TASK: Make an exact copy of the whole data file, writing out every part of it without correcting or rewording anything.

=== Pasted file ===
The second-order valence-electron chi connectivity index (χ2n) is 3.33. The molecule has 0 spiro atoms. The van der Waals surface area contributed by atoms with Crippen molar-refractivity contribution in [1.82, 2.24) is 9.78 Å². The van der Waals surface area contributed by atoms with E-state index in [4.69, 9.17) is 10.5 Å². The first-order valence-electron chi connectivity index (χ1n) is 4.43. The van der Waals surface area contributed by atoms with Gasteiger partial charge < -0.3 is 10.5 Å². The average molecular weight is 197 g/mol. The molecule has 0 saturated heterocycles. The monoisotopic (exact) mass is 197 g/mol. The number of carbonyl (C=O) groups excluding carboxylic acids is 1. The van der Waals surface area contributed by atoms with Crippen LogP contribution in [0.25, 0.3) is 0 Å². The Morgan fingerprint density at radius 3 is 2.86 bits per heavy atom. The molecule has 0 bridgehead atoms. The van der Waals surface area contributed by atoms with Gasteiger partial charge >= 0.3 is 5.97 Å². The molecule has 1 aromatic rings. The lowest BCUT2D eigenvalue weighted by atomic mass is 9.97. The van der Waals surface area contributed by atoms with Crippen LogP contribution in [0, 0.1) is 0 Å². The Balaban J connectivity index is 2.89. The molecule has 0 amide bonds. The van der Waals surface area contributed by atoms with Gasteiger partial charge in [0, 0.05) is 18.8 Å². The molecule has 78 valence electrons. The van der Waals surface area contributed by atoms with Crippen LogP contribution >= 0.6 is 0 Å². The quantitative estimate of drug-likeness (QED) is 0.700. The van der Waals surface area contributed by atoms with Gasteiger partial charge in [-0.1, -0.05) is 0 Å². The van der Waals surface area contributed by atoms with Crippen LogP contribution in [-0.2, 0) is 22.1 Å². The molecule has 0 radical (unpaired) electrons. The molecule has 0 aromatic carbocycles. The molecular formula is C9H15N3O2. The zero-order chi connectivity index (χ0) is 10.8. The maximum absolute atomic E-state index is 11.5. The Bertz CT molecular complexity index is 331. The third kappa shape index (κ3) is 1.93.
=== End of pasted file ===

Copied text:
The second-order valence-electron chi connectivity index (χ2n) is 3.33. The molecule has 0 spiro atoms. The van der Waals surface area contributed by atoms with Crippen molar-refractivity contribution in [1.82, 2.24) is 9.78 Å². The van der Waals surface area contributed by atoms with E-state index in [4.69, 9.17) is 10.5 Å². The first-order valence-electron chi connectivity index (χ1n) is 4.43. The van der Waals surface area contributed by atoms with Gasteiger partial charge < -0.3 is 10.5 Å². The average molecular weight is 197 g/mol. The molecule has 0 saturated heterocycles. The monoisotopic (exact) mass is 197 g/mol. The number of carbonyl (C=O) groups excluding carboxylic acids is 1. The van der Waals surface area contributed by atoms with Crippen LogP contribution in [0.25, 0.3) is 0 Å². The Morgan fingerprint density at radius 3 is 2.86 bits per heavy atom. The molecule has 0 bridgehead atoms. The van der Waals surface area contributed by atoms with Gasteiger partial charge >= 0.3 is 5.97 Å². The molecule has 1 aromatic rings. The lowest BCUT2D eigenvalue weighted by atomic mass is 9.97. The van der Waals surface area contributed by atoms with Crippen LogP contribution in [0, 0.1) is 0 Å². The Balaban J connectivity index is 2.89. The molecule has 0 amide bonds. The van der Waals surface area contributed by atoms with Gasteiger partial charge in [0, 0.05) is 18.8 Å². The molecule has 78 valence electrons. The van der Waals surface area contributed by atoms with Crippen LogP contribution >= 0.6 is 0 Å². The quantitative estimate of drug-likeness (QED) is 0.700. The van der Waals surface area contributed by atoms with Gasteiger partial charge in [-0.1, -0.05) is 0 Å². The van der Waals surface area contributed by atoms with Crippen LogP contribution in [-0.2, 0) is 22.1 Å². The molecule has 0 radical (unpaired) electrons. The molecule has 0 aromatic carbocycles. The molecular formula is C9H15N3O2. The zero-order chi connectivity index (χ0) is 10.8. The maximum absolute atomic E-state index is 11.5. The Bertz CT molecular complexity index is 331. The third kappa shape index (κ3) is 1.93.